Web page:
2. More focus on sports and extracurricular activities: I’m seeing that schools are focussing a lot on ECC and Sports but as children get involved in higher and higher-secondary education, ECC and sports are often sidelined! Why?
What would you say is your key to juggling and creating a balance with your work and kids?
I always say, that there can never be a “perfect balance” when it comes to work-life and personal life. There can never be a superwoman, or a supermom, as we all make mistakes, learn from them and adapt accordingly.
Listing out and prioritizing the task, are the main points which keep me sorted. I make my to-do-list early morning the first thing, right from blogging assignments to getting Arham ready for his exams or competitive sports. Also, prioritizing helps me with the act of juggling. I usually don’t mix things up.
What is the most challenging part of being a mother? Have you managed to overcome it? If so, how?
Overwhelming situations! As a first time mom, with nearly no family support (except my better half), I often found myself- overwhelmed. Be it in professional life or as a mom to my boy, I wanted to be “just the best”! But this also leads to a total mom burnout and frustrations do creep in. As a working mom, the initial three-years were nothing but sheer-guilt of having not to be able to spend time with my child.
With this sabbatical, I have managed to get rid of what we call ‘#momguilt’!
Life teaches you lots. With time, I’ve accepted the terms and conditions. You know what? It is okay if I cant be a supermom, It is okay if I fail to be the ‘best’. What matters is the efforts that have gone into trying to do the ‘best’. I just need to be happy from within. I need to make peace with the fact that it’s all okay. It’s okay to accept and move on.
How do you spend time with your kids on weekends? Share your best family moments.
Weekends are 80% of family fun and 20% work. We make sure to go for an outing every weekend, spend time outdoors, playing football, badminton, or simply running around. We also play a lot of indoor traditional board games.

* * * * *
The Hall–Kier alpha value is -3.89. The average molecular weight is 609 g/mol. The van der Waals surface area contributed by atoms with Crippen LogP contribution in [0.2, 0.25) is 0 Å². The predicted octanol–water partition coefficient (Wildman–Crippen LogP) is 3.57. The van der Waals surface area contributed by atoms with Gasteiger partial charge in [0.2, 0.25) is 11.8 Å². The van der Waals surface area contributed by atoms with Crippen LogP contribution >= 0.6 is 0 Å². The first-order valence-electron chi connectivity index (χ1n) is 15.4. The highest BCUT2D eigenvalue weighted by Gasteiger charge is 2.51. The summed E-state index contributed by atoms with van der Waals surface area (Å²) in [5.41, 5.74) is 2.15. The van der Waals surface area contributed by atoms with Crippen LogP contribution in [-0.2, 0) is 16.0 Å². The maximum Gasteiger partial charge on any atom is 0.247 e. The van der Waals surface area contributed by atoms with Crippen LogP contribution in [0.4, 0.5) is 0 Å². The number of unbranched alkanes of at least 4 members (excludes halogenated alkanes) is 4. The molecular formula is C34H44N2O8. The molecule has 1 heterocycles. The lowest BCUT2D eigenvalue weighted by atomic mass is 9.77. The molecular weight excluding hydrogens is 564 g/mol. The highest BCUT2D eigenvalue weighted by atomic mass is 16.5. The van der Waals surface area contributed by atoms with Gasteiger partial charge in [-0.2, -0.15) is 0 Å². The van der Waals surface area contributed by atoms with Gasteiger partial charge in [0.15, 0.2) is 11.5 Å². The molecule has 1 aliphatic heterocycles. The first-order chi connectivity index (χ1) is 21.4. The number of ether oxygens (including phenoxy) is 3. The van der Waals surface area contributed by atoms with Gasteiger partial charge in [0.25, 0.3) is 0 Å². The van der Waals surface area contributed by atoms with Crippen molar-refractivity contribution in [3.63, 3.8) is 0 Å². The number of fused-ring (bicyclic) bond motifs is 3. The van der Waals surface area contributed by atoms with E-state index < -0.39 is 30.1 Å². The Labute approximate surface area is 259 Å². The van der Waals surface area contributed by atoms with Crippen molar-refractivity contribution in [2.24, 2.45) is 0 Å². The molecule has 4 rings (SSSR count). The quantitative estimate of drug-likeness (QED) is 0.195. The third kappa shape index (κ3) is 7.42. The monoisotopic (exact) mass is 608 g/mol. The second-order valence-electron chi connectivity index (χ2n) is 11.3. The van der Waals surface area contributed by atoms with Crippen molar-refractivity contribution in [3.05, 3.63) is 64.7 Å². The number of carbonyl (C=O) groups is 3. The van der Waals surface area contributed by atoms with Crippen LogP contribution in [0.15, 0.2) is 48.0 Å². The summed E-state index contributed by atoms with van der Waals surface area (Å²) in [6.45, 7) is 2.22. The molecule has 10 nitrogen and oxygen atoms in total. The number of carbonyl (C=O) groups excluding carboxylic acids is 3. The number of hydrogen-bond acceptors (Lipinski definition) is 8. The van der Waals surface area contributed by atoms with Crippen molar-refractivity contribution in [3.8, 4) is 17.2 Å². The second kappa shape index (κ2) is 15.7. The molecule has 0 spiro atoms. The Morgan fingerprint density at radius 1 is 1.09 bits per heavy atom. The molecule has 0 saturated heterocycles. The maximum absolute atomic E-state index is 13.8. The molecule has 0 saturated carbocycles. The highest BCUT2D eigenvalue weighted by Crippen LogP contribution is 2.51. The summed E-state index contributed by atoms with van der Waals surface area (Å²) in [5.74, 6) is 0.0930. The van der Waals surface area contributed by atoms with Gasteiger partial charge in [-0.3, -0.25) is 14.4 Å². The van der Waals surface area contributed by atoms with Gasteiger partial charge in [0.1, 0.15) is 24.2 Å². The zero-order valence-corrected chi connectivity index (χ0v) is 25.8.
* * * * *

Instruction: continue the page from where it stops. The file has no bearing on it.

It has been a few months that we have introduced Arham to movies and usually Saturday afternoons or evenings are all about animated movies and having heaps of fun over popcorns!
What tips would you like to give to new moms/moms with teenagers at home/ moms with pre-schoolers at home?
Don’t try to be a superwoman (or supermom), just try to be a good human and a loving person. Just be real and reasonable in your asks. Be you and your kid will love you for that.
I’m a bit of an authoritative mom, but not a control-freak. I have got quite a few rules in place. The rationale is well explained to Arham. I’m a fun mom too. We always take Arham’s thoughts and feelings into consideration.
Any special parenting tips that have worked for you or those which were advised to you but didn’t work
Motherhood is an emotional journey, but you need to be strong and practical. Enough strength and practicality to be able to handle any given situation.
Well, post-maternity break, when I re-joined work, my CEO gave me this advice I can’t seem to forget, he said, “When you get home and need to make a decision- could be as mild or critical, never do it in haste. DO NOT take any decision within the first hour of having seen your child after 8/9 hours of work”. I didn’t quite get it back then, but it does make so much sense now.
Here is one more piece of advice I’d like to share with you all: The guilt that takes over, when your child doesn’t get your attention is the terrible thing to do to your child, really!
If there was anyone thing you could change about you at this point in life, what would that be?
More ‘me-time’, than what I get now!